Rohingya Muslims found on boat rescued by Myanmar navy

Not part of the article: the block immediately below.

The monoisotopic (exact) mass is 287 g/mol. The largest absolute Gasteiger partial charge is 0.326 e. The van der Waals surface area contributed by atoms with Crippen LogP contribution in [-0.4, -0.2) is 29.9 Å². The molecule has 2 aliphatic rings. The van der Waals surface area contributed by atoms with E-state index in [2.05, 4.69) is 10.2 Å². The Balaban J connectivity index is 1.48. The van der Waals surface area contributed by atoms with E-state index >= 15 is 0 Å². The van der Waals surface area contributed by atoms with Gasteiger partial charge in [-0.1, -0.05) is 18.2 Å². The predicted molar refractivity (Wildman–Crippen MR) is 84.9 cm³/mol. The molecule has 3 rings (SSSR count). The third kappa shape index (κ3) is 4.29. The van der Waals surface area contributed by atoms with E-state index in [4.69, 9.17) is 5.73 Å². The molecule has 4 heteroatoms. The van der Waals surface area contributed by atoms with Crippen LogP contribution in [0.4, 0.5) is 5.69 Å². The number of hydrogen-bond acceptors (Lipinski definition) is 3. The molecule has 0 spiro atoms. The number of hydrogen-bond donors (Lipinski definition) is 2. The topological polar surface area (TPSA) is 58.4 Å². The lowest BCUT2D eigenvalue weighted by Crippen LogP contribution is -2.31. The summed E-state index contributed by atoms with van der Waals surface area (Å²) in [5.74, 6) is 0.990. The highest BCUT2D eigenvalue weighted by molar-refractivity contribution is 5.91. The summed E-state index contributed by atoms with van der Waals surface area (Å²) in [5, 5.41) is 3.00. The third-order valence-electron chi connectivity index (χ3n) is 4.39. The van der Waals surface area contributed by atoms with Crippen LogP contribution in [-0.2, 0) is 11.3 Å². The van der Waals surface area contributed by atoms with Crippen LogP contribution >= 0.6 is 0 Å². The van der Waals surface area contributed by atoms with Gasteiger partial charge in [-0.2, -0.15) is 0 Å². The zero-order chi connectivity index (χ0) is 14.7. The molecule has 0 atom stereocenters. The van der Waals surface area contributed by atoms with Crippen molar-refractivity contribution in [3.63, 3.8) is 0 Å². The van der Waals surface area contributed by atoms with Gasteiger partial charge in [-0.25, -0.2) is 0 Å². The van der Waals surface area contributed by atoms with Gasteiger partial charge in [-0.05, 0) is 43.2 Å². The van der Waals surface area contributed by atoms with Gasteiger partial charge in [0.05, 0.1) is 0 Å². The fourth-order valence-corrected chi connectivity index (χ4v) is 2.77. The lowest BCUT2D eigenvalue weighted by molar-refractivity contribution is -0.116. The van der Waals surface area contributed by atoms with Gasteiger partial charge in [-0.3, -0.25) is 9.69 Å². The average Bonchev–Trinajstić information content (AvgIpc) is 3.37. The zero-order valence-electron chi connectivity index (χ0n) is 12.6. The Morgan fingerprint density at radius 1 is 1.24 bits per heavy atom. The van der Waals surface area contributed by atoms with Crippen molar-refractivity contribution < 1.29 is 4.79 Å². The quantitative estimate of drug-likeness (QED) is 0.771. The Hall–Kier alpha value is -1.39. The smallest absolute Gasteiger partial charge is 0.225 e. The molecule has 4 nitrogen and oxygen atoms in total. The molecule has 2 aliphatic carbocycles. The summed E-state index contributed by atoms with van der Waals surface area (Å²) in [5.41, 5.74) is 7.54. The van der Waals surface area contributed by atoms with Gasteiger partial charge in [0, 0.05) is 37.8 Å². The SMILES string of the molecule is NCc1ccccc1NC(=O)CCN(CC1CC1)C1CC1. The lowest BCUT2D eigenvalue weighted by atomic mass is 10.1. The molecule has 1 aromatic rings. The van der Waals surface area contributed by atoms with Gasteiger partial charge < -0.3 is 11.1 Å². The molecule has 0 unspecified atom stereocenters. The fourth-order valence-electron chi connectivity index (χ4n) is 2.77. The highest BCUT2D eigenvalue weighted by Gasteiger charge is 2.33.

ALAETHAKAW VILLAGE, Myanmar (Reuters) - At least eight Rohingya Muslims from Myanmar were among some 200 migrants rescued from a trafficking boat by the Myanmar navy on Thursday, according to interviews conducted by Reuters, contradicting official accounts that all onboard were from Bangladesh. Myanmar portrayed the rescue operation as a proof that thousands of 'boat people' were not persecuted Rohingya from Myanmar, denying it discriminates against the minority and resisting pressure to help solve the problem. Southeast Asia is grappling with a humanitarian crisis involving thousands of people trafficked from Myanmar and Bangladesh into Malaysia and Indonesia. After a crackdown disrupted smuggling routes, many are now trapped at sea on what the United Nations has described as 'floating coffins'. "This clearly show 'Boat People are not from Myanmar', strong evidence," Zaw Htay, a senior official of the office of the president said in a Facebook post announcing the rescue of the boat on Friday. But on a visit to a remote village in northwest Myanmar, where more than 200 rescued men were being fed and taken care of at an Islamic school, Reuters interviewed a group of Rohingya Muslims from the village of Kyauk Taw in Rakhine state. "We had no jobs and nothing to lose. So we boarded the boat," said Marmot Rarbi, 23. He said the traffickers let the eight Rohingya men on the boat for free, but later demanded 6,500 Malaysian ringgit for smuggling them to Malaysia. Rarbi said he was on the boat for more than three months. Thousands of Rohingya have boarded trafficking ships. Most of Myanmar's 1.1 million Rohingya, an ethnic minority living in western Myanmar, are stateless and live in apartheid-like conditions. Almost 140,000 were displaced in deadly clashes with Buddhists in the state of Rakhine in 2012. UN SAYS MYANMAR MUST END ROHINGYA DISCRIMINATION On a visit to the Islamic school, Vijay Nambiar, special adviser on Myanmar to the U.N. Secretary General Ban Ki-moon, thanked the government for the rescue and called on the Rakhine Buddhist majority to include the Muslims in nation-building. "The Muslim community must feel that it can work for this country and the Rakhine community should let the Muslim community work together for the future of this state," said Nambiar in a meeting with community leaders. Nambiar told Reuters that Myanmar deserved credit for the rescue operation, but added that in addition to abject poverty, it was discrimination in Myanmar that pushed the Rohingya into the hands of traffickers. "Part of the cause for the migration is also the treatment of the Muslim community in Rakhine...and institutional discrimination against the Rohingya are things that we have to work on," said Nambiar, pledging full U.N. support to help solve the issue. Myanmar has said it would continue its rescue efforts. "Our navy and airforce are out there in search of the boats. We will ensure that our actions will rescue people regardless of their country, religion or ethnic background. We are there to help human kind," said Win Myint, Deputy Minister of Immigration and Population. Southeast Asian nations will discuss the 'boat people' crisis at an emergency conference in Thai capital Bangkok next week. (Additional reporting by Tim McLaughlin; Editing by Michael Perry)